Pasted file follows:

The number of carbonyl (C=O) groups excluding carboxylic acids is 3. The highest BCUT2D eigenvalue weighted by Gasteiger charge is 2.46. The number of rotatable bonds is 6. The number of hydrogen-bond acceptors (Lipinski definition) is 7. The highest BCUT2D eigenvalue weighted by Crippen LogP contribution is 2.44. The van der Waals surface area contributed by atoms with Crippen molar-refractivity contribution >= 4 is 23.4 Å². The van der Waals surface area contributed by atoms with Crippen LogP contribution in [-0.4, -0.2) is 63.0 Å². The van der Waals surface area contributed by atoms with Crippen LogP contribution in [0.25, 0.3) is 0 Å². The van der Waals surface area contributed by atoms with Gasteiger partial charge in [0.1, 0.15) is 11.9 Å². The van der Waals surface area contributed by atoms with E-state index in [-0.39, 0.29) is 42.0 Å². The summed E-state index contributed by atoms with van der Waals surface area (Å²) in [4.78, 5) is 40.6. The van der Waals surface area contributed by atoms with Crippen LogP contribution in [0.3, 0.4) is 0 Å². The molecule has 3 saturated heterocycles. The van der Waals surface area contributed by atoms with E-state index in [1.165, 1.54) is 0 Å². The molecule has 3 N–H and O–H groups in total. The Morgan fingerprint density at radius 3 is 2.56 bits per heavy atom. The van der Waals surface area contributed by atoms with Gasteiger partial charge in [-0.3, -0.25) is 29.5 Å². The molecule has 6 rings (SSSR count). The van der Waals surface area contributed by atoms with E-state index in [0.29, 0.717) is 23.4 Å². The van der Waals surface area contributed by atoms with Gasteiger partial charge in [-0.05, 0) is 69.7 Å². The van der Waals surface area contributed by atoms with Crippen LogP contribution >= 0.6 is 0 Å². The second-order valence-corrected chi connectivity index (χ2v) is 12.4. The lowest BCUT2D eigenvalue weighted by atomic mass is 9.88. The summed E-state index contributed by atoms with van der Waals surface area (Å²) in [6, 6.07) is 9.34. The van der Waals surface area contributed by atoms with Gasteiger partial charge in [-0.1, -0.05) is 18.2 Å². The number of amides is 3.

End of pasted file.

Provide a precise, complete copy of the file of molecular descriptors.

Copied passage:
The number of carbonyl (C=O) groups excluding carboxylic acids is 3. The highest BCUT2D eigenvalue weighted by Gasteiger charge is 2.46. The number of rotatable bonds is 6. The number of hydrogen-bond acceptors (Lipinski definition) is 7. The highest BCUT2D eigenvalue weighted by Crippen LogP contribution is 2.44. The van der Waals surface area contributed by atoms with Crippen molar-refractivity contribution >= 4 is 23.4 Å². The van der Waals surface area contributed by atoms with Crippen LogP contribution in [-0.4, -0.2) is 63.0 Å². The van der Waals surface area contributed by atoms with Crippen LogP contribution in [0.25, 0.3) is 0 Å². The van der Waals surface area contributed by atoms with Gasteiger partial charge in [0.1, 0.15) is 11.9 Å². The van der Waals surface area contributed by atoms with E-state index in [-0.39, 0.29) is 42.0 Å². The summed E-state index contributed by atoms with van der Waals surface area (Å²) in [4.78, 5) is 40.6. The van der Waals surface area contributed by atoms with Crippen LogP contribution in [0.3, 0.4) is 0 Å². The molecule has 3 saturated heterocycles. The van der Waals surface area contributed by atoms with E-state index in [1.165, 1.54) is 0 Å². The molecule has 3 N–H and O–H groups in total. The Morgan fingerprint density at radius 3 is 2.56 bits per heavy atom. The van der Waals surface area contributed by atoms with Gasteiger partial charge in [-0.3, -0.25) is 29.5 Å². The molecule has 6 rings (SSSR count). The van der Waals surface area contributed by atoms with E-state index in [0.29, 0.717) is 23.4 Å². The van der Waals surface area contributed by atoms with Gasteiger partial charge in [-0.05, 0) is 69.7 Å². The van der Waals surface area contributed by atoms with Crippen LogP contribution >= 0.6 is 0 Å². The second-order valence-corrected chi connectivity index (χ2v) is 12.4. The lowest BCUT2D eigenvalue weighted by atomic mass is 9.88. The summed E-state index contributed by atoms with van der Waals surface area (Å²) in [6, 6.07) is 9.34. The van der Waals surface area contributed by atoms with Gasteiger partial charge in [-0.1, -0.05) is 18.2 Å². The number of amides is 3.